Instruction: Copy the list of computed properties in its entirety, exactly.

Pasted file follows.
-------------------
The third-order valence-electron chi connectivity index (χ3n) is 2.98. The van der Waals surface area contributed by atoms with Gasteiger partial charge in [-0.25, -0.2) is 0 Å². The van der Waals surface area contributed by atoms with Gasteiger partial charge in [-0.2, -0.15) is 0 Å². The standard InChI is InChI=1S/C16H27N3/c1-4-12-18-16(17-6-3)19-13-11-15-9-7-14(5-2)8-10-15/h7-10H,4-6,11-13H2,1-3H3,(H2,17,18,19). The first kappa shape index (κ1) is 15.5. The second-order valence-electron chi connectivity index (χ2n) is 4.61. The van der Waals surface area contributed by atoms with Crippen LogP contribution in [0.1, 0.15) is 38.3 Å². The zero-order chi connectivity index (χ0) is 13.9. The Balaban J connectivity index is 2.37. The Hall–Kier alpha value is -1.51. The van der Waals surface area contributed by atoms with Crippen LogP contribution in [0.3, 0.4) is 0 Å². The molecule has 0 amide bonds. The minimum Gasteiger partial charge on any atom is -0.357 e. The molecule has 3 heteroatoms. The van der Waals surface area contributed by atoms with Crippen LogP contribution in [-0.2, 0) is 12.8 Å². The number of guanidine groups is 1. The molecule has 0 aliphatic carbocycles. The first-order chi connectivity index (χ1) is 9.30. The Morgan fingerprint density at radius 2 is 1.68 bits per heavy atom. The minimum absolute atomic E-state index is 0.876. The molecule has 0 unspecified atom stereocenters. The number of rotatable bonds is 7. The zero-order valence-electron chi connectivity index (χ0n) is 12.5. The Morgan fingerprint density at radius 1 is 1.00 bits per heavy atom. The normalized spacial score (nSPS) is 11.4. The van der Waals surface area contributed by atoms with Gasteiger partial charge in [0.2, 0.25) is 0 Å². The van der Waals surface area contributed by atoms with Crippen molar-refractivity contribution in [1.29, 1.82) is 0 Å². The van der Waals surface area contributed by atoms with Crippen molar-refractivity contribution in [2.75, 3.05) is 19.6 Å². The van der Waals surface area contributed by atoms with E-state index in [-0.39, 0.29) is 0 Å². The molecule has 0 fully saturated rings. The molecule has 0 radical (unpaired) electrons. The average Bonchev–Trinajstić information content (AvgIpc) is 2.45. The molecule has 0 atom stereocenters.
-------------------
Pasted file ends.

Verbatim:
The third-order valence-electron chi connectivity index (χ3n) is 2.98. The van der Waals surface area contributed by atoms with Gasteiger partial charge in [-0.25, -0.2) is 0 Å². The van der Waals surface area contributed by atoms with Gasteiger partial charge in [-0.2, -0.15) is 0 Å². The standard InChI is InChI=1S/C16H27N3/c1-4-12-18-16(17-6-3)19-13-11-15-9-7-14(5-2)8-10-15/h7-10H,4-6,11-13H2,1-3H3,(H2,17,18,19). The first kappa shape index (κ1) is 15.5. The second-order valence-electron chi connectivity index (χ2n) is 4.61. The van der Waals surface area contributed by atoms with Crippen LogP contribution in [0.1, 0.15) is 38.3 Å². The zero-order chi connectivity index (χ0) is 13.9. The Balaban J connectivity index is 2.37. The Hall–Kier alpha value is -1.51. The van der Waals surface area contributed by atoms with Crippen LogP contribution in [0.3, 0.4) is 0 Å². The molecule has 0 amide bonds. The minimum Gasteiger partial charge on any atom is -0.357 e. The molecule has 3 heteroatoms. The van der Waals surface area contributed by atoms with Crippen LogP contribution in [-0.2, 0) is 12.8 Å². The number of guanidine groups is 1. The molecule has 0 aliphatic carbocycles. The first-order chi connectivity index (χ1) is 9.30. The Morgan fingerprint density at radius 2 is 1.68 bits per heavy atom. The minimum absolute atomic E-state index is 0.876. The molecule has 0 unspecified atom stereocenters. The number of rotatable bonds is 7. The zero-order valence-electron chi connectivity index (χ0n) is 12.5. The Morgan fingerprint density at radius 1 is 1.00 bits per heavy atom. The normalized spacial score (nSPS) is 11.4. The van der Waals surface area contributed by atoms with Gasteiger partial charge in [0.2, 0.25) is 0 Å². The van der Waals surface area contributed by atoms with Crippen molar-refractivity contribution in [1.29, 1.82) is 0 Å². The van der Waals surface area contributed by atoms with Crippen molar-refractivity contribution in [2.75, 3.05) is 19.6 Å². The van der Waals surface area contributed by atoms with E-state index in [-0.39, 0.29) is 0 Å². The molecule has 0 fully saturated rings. The molecule has 0 radical (unpaired) electrons. The average Bonchev–Trinajstić information content (AvgIpc) is 2.45. The molecule has 0 atom stereocenters.